The Tragic Deaths Of Photographer Robert Mapplethorpe And His Partner Sam Wagstaff

"The Perfect Moment" was Robert Mapplethorpe's posthumous show, featuring roughly 175 black-and-white images the photographer had taken over the last 25 years of his life. Overshadowing the black-and-white photographs of nude males and various still-life shots were the pieces displayed from deep within the BDSM (bondage, dominance, sadism, and masochism) and leather undergrounds. The latter pieces became the center of a heated controversy, which would later result in criminal charges for obscenity being filed against a museum director in Ohio that approved the show at the Cincinnati Contemporary Arts Center. A national debate on where the line between art and obscenity should be drawn was fomented by former North Carolina Senator Jesse Helms, who decried the federal funding from the National Endowment for the Arts that helped to support a traveling exhibit that he felt was pornographic.

The photographer gained notoriety in the art world throughout the 1970s, garnering attention and critical acclaim from his works featuring the likes of Andy Warhol, Debbie Harry, Phillip Glass, and other post-counterculture icons (via Smithsonian). He was going full steam ahead when his life was tragically cut short by complications from the AIDS virus in March 1989. Just over two years earlier in January 1987, Mapplethorpe lost his long-time companion and primary artistic benefactor Sam Wagstaff to the disease (per The Huffington Post). The deaths of Mapplethorpe and Wagstaff would create a void in the world of art that might not ever be filled.

Wagstaff and Mapplethorpe met when the photographer lived with rocker Patti Smith

Wagstaff had become acquainted with Mapplethorpe in 1972 when the latter was just getting started as a professional photographer (via The Huffington Post). At the time, Mapplethorpe was living with musician and poet Patti Smith in the Chelsea Hotel. The two men were 25 years apart, but that did not stop them from developing a deep bond, perhaps fueled by Wagstaff's appreciation for his younger lover's eye and their mutual obsession for aesthetic perfection. Though Wagstaff will probably forever be remembered as an avid, if not eccentric, collector of art, he was submersing himself into the world of creating his own art with photography. After his death, thousands of photographs were given to the Getty Research Institute (per Frieze). 

Wagstaff contracted HIV, which later developed into AIDS. As his immune system continued to weaken, he developed pneumonia. This condition was his official cause of death (per The New York Times). Vanity Fair tells us that he left the bulk of his estate to Mapplethorpe.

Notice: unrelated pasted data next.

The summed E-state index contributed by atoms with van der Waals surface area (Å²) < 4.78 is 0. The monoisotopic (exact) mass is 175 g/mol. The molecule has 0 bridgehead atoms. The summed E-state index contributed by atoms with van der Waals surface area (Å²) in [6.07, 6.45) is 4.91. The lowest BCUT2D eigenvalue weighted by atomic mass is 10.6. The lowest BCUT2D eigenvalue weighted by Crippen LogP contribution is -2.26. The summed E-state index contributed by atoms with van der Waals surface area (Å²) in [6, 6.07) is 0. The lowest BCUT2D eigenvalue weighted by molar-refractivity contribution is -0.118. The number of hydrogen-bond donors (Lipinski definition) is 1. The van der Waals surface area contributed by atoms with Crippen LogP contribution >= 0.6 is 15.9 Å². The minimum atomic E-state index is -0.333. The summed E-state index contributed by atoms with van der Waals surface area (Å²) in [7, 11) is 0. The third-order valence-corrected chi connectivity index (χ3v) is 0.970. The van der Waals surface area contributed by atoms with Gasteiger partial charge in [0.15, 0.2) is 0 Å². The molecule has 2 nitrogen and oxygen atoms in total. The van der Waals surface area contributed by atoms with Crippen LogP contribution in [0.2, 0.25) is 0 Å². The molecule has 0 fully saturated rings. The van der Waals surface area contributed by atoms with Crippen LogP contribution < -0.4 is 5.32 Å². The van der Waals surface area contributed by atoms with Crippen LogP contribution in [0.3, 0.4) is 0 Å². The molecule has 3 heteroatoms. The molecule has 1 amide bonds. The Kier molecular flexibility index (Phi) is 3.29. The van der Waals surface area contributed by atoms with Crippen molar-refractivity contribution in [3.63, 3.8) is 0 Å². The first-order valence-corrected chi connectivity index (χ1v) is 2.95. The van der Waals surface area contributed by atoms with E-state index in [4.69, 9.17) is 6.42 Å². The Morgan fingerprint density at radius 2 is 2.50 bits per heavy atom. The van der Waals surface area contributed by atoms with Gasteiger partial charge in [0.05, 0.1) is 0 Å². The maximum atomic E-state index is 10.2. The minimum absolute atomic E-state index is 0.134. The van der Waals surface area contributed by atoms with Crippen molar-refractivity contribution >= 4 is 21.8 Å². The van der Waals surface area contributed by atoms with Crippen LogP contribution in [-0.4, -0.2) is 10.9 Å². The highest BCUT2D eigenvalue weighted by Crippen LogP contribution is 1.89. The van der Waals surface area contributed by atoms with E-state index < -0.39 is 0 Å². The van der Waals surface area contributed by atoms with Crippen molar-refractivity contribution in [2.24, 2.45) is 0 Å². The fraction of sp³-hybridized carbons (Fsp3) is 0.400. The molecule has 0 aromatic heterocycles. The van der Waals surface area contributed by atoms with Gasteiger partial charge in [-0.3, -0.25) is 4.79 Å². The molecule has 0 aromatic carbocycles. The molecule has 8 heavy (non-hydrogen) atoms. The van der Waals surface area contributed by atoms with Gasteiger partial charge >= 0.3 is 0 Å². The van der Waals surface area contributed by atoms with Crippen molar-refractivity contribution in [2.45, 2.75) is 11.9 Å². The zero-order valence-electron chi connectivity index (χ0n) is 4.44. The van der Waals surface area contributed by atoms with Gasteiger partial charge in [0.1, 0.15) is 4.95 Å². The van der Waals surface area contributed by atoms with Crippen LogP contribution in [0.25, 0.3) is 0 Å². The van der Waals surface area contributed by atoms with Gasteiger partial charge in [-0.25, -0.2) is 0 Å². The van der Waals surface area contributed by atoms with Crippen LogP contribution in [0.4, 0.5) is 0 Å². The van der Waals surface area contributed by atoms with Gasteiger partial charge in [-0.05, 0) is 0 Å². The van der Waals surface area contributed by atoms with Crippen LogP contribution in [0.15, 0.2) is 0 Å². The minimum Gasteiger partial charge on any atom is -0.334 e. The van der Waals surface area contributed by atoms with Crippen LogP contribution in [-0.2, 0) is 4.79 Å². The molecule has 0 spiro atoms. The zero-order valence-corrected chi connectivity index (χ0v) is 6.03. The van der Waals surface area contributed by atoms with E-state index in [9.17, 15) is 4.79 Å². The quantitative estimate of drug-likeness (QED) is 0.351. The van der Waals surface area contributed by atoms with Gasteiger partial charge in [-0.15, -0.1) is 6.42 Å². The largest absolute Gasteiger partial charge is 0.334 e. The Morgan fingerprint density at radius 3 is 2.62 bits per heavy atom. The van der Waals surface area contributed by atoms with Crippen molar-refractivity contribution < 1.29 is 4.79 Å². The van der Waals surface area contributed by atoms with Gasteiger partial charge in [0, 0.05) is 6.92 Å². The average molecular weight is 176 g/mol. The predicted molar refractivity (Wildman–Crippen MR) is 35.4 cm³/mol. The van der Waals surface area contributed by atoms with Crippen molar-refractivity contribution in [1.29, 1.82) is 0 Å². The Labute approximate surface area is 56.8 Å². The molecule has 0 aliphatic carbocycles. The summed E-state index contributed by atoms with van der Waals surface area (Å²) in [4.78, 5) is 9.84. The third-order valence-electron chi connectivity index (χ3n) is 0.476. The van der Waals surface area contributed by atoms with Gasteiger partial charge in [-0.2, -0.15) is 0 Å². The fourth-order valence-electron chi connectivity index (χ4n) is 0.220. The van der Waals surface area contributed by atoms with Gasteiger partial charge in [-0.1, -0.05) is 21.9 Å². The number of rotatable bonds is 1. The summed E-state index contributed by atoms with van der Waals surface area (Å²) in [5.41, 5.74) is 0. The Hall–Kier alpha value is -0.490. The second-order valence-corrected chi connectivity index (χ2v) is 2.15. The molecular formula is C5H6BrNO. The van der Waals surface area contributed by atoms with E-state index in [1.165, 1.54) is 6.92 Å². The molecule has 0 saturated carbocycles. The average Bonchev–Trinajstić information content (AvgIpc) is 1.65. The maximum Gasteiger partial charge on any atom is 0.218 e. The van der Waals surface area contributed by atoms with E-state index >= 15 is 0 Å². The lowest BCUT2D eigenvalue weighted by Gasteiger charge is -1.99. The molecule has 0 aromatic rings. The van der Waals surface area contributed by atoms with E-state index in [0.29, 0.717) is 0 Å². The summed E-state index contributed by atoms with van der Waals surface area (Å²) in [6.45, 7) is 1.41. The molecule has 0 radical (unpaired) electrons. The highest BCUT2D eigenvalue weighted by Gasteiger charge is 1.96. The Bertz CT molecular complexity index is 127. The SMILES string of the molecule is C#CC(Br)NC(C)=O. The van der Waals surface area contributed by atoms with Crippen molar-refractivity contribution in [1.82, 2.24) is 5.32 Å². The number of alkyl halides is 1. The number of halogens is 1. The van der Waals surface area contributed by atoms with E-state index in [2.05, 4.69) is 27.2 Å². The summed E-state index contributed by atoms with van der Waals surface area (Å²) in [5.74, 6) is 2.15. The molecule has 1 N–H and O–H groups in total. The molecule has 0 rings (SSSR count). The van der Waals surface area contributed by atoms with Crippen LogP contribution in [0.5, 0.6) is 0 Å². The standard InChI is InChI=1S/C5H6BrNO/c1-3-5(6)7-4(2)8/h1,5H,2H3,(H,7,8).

The love that Wagstaff had for the artist he had been enamored with for the past 15 years lasted until his dying day. According to Mapplethorpe's friend and sometimes-muse Patti Smith, Wagstaff told her in the final months before his death that he had "only loved three things in my life — Robert, my mother, and art."

Mapplethorpe's final birthday served as a farewell of sorts

Shortly before his death in March 1989, Mapplethorpe sat down with writer Dominick Dunne of Vanity Fair for one of his final interviews. Dunne was present at one of the photographer's last appearances at an exhibit opening, noting that, though still dashing and commanding the patrons' undivided attention, the illness he suffered from was taking its toll on Mapplethorpe. He arrived at the opening in a wheelchair, weakened still after being released from a recent hospital stay (per Vanity Fair).

Since Wagstaff had died, there were whispers about whether or not Mapplethorpe had contracted the virus. He revealed to Dunne that he had been diagnosed with the condition in October of 1986, remarking that he was one of the lucky patients that had medical insurance. This may have bought Mapplethorpe some time, as he was able to have access to the drug AZT. He lamented about his many friends and companions that had also been stricken with the disease, and how many of them didn't have the same means of treatment.

Dunne revealed that on Mapplethorpe's last birthday (his 42nd), he had a lavish party at his studio. Over 200 people attended the affair, which had the feeling of being a farewell party of sorts for the dying photographer. He sat in his favorite chair and greeted each guest as they arrived. At the end of the evening, one guest made a remark overheard by Dunne. The quip was the perfect summation of the photographer. "This is Robert. This is his life. Everybody beautiful. Everybody successful."